On Tuesday, April 30, students in the Master of Science in Sustainability Management program presented their final Capstone Workshop presentations for fellow students, program faculty, and colleagues at Rennert Hall at Columbia University. This spring’s workshop projects allowed MSSM students to gain experience tackling tough sustainability problems by working with real-world clients, including the New Jersey Audubon and the Chilean Federation of Tourism Enterprises, FEDETUR.
“The capstone is a balance of a transformative academic assignment and the integration of real world management,” said Tobi Petrocelli, the presenter for the “Opportunities for Climate Resilience: The Beaches of Stamford, CT” workshop team. “Working with Stamford, Connecticut on climate resilience measures allowed our team the opportunity to demonstrate reflection, critical thinking and effective communication through the sustainability lens.”
The workshop serves as the culminating educational experience for students enrolled in the program, enabling them to apply the practical skills and analytical knowledge learned through the sustainability management curriculum into an applied project, giving students hands-on managerial experience. The workshop program was designed by the Earth Institute and the School of Continuing Education to integrate the distinct fields of the program’s curriculum as students and faculty work to address critical sustainability management issues. The final briefings are an opportunity to present the results of their semester-long sustainability consultancies to their colleagues.
“The students’ openness and dedication to working on this project, in which the most important indicators were emergent rather than predetermined, showed their strengths in integrative and creative research, analysis and communication,” stated Lynnette Widder, the faculty advisor to the “Living on the Edge – Integrating Renewable Resource Strategies on the Urban Periphery in Oaxaca, Mexico” Capstone group. “Sustainability is all about wicked problems, and the way this group approached the vague but fascinating question of leap-frogging conventional resource infrastructure at the edge of fast-growing cities showed their abilities to tackle complex and uncertain questions.”
The Capstone Workshop is the final degree requirement of the sustainability management program. The workshop serves the purpose of sharpening the students’ analytical and communication skills by allowing them to apply their previous experience and knowledge gained from the program to real-world problems. You can read the descriptions of the spring 2013 Workshop projects below.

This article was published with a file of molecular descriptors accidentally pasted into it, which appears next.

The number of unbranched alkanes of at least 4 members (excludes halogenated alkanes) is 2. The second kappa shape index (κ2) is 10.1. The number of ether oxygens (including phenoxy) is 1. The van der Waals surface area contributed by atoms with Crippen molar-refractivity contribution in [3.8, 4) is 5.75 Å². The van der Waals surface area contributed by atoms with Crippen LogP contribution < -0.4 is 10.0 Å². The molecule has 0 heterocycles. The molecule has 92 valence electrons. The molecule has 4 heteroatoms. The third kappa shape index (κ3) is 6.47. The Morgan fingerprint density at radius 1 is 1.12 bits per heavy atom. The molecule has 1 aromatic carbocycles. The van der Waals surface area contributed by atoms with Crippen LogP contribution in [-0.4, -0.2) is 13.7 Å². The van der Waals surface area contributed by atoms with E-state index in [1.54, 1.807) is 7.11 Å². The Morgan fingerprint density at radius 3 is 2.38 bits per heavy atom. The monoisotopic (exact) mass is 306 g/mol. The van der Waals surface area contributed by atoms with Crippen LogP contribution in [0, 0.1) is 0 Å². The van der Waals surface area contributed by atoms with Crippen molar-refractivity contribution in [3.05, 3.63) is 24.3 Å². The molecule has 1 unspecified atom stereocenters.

Title: Developing a Business Plan for New Jersey Audubon
Faculty Advisor: Kizzy Charles-Guzman
New Jersey is the most densely-populated state in the union and faces considerable development pressure. The scarcity of farmland and the dependence of wildlife species on habitats located on privately owned land imply that the fate of farmland and wildlife are inseparably linked. The New Jersey Audubon (NJA) has developed an innovative payment for ecosystem services mechanism that simultaneously promotes economically viable farms, while developing and managing habitat for birds and other wildlife. Through the Support Agricultural Viability and the Environment project (S.A.V.E.®), NJA works with local farmers to grow black oil sunflowers for sale as birdseed. The initiative promotes the profile of local farms by connecting its members with farmers and the locally grown movement. NJA guarantees participating farmers a fair price for seed output, often above market rates, as well as direct access to its membership.
NJ Audubon would like to engage the Capstone Workshop students to assist in the development of a business plan that includes recommendations on how to replicate the program in other states or regions in a way that generates revenue for NJA (licensing, franchising, etc.) If time permits, the team can also conduct an evaluation of the greenness of the product (e.g., a comparison of how S.A.V.E.® seed’s carbon footprint compares to that of seed produced in the central U.S.) and propose recommendations on green label marketing programs like Jersey Grown from which S.A.V.E. ® seed would benefit.
Title: Resilient Energy Systems for New York City Multifamily and Commercial Buildings
Faculty Advisor: Susanne DesRoches
The New York State Energy Research and Development Authority’s (NYSERDA) mission is to advance innovative energy solutions in ways that improve New York’s economy and environment. Recent climate events, especially Hurricane Sandy, highlighted significant vulnerabilities in the energy systems of New York City’s buildings. With this backdrop, NYSERDA is seeking assistance from the MSSM Capstone Workshop to address the implications of climate-induced storm surges and water damage to building energy systems in the multifamily and commercial building sectors. It is recommended that a final report include a high-level analysis of building code changes, but should primarily focus on demonstrated, practical solutions that building owners can evaluate for implementation in the present and short-term future.